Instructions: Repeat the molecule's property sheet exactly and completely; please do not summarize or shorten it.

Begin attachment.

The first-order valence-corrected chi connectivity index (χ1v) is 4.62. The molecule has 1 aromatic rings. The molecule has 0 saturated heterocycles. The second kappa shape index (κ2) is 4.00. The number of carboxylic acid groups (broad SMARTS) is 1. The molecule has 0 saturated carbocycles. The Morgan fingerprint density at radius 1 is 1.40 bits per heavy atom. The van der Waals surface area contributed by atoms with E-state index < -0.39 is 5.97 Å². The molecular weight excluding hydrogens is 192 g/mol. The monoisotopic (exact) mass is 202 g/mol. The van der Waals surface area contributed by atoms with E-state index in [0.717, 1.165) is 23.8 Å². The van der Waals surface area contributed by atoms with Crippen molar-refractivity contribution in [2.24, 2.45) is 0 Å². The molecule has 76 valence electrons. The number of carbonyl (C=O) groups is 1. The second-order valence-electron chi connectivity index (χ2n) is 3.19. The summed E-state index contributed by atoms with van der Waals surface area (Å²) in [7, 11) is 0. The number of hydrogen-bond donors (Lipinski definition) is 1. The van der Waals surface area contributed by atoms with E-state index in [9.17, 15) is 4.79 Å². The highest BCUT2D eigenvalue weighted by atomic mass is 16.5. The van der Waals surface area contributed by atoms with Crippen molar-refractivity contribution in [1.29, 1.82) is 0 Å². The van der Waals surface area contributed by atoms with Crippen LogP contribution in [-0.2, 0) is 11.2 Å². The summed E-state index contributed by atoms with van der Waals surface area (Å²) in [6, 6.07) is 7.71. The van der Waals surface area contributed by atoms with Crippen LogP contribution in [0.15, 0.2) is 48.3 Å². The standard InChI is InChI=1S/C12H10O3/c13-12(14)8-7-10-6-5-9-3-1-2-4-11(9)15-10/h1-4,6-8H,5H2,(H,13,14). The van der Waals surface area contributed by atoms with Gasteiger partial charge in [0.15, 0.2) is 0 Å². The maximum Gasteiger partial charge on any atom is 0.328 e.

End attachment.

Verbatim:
The first-order valence-corrected chi connectivity index (χ1v) is 4.62. The molecule has 1 aromatic rings. The molecule has 0 saturated heterocycles. The second kappa shape index (κ2) is 4.00. The number of carboxylic acid groups (broad SMARTS) is 1. The molecule has 0 saturated carbocycles. The Morgan fingerprint density at radius 1 is 1.40 bits per heavy atom. The van der Waals surface area contributed by atoms with E-state index < -0.39 is 5.97 Å². The molecular weight excluding hydrogens is 192 g/mol. The monoisotopic (exact) mass is 202 g/mol. The van der Waals surface area contributed by atoms with E-state index in [0.717, 1.165) is 23.8 Å². The van der Waals surface area contributed by atoms with Crippen molar-refractivity contribution in [2.24, 2.45) is 0 Å². The molecule has 76 valence electrons. The number of carbonyl (C=O) groups is 1. The second-order valence-electron chi connectivity index (χ2n) is 3.19. The summed E-state index contributed by atoms with van der Waals surface area (Å²) in [7, 11) is 0. The number of hydrogen-bond donors (Lipinski definition) is 1. The van der Waals surface area contributed by atoms with E-state index in [9.17, 15) is 4.79 Å². The highest BCUT2D eigenvalue weighted by atomic mass is 16.5. The van der Waals surface area contributed by atoms with Crippen molar-refractivity contribution in [1.29, 1.82) is 0 Å². The van der Waals surface area contributed by atoms with Crippen LogP contribution in [-0.2, 0) is 11.2 Å². The summed E-state index contributed by atoms with van der Waals surface area (Å²) in [6, 6.07) is 7.71. The van der Waals surface area contributed by atoms with Crippen LogP contribution in [0.15, 0.2) is 48.3 Å². The standard InChI is InChI=1S/C12H10O3/c13-12(14)8-7-10-6-5-9-3-1-2-4-11(9)15-10/h1-4,6-8H,5H2,(H,13,14). The van der Waals surface area contributed by atoms with Gasteiger partial charge in [0.15, 0.2) is 0 Å². The maximum Gasteiger partial charge on any atom is 0.328 e.